The world’s longest living being is responsible for the clarity of our waters.
Often mistaken for seaweed, Posidonia Oceanica is probably the most important plant in the marine ecosystem of the Pityusic Islands.
If anything stands out above all else in the landscape of the coast of Formentera, it is the crystalline waters that surround the island, and this is thanks to the presence of the immense meadow of Posidonia Oceanica, which plays the role of natural purifier. Its ecological importance is such that in 1999 it was declared a World Heritage Site by UNESCO.
The Posidonia meadow is crucial for the marine ecosystem, as it is a plant that carries out photosynthesis and is one of the main producers of the oxygen that sustains the fish, sponges, algae and other marine animals that live under its protection. Its presence allows many marine species to set up their home in the waters of Formentera and serves a function similar to that of a reef, protecting the coast from adverse weather conditions.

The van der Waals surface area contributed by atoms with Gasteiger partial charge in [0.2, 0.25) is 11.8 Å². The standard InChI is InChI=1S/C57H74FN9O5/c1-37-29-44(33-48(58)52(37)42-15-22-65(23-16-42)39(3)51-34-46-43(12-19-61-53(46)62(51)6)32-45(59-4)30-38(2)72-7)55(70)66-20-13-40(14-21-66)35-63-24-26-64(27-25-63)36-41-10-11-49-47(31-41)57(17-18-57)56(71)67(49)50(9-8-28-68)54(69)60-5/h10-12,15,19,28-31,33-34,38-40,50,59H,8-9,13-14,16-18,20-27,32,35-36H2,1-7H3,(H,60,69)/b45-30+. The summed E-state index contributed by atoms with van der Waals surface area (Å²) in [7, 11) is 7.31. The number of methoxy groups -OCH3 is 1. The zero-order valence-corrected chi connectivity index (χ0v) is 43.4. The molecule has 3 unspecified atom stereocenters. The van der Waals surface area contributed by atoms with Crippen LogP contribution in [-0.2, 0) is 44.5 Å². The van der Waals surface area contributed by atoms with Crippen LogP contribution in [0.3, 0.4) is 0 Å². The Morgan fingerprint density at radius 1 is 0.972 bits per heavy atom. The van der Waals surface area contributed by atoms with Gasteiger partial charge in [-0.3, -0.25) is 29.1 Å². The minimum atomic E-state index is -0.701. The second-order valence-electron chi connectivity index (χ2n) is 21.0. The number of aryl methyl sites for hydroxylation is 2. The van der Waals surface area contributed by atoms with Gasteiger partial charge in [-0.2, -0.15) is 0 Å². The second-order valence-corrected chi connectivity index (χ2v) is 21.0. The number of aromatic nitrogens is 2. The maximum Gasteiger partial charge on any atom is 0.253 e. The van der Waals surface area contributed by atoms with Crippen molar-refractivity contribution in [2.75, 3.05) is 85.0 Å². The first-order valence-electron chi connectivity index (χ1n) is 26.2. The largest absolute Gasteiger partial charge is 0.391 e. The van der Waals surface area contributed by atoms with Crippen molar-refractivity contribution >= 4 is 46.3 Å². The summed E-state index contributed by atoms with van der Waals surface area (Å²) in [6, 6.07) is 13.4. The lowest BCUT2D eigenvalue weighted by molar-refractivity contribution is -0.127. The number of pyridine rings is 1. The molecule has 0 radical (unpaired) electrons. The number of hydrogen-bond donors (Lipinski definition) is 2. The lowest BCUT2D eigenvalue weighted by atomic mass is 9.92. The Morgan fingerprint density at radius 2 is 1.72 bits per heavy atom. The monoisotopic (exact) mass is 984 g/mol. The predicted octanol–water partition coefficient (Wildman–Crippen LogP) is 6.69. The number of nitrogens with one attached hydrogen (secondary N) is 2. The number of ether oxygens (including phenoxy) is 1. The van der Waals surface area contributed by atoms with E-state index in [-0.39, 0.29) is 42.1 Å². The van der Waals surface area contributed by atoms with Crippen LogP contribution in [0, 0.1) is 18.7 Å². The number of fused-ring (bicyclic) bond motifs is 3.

Posidonia is a plant that usually grows on shallow sandy seabeds but can also be found on rocky sea floors. It has leaves, roots, fruits and flowers, traits that have made it possible to ascertain that it was a terrestrial plant that adapted to the marine environment in the past. Like many plants, it follows a yearly cycle with the consequent loss of leaves during autumn, hibernation during the winter and flowering during the spring months. Its presence is vital in preventing the erosion of the seabed thanks to its roots, as well as protecting the coastline from storms with the dead leaves that are deposited on the shores during the autumn.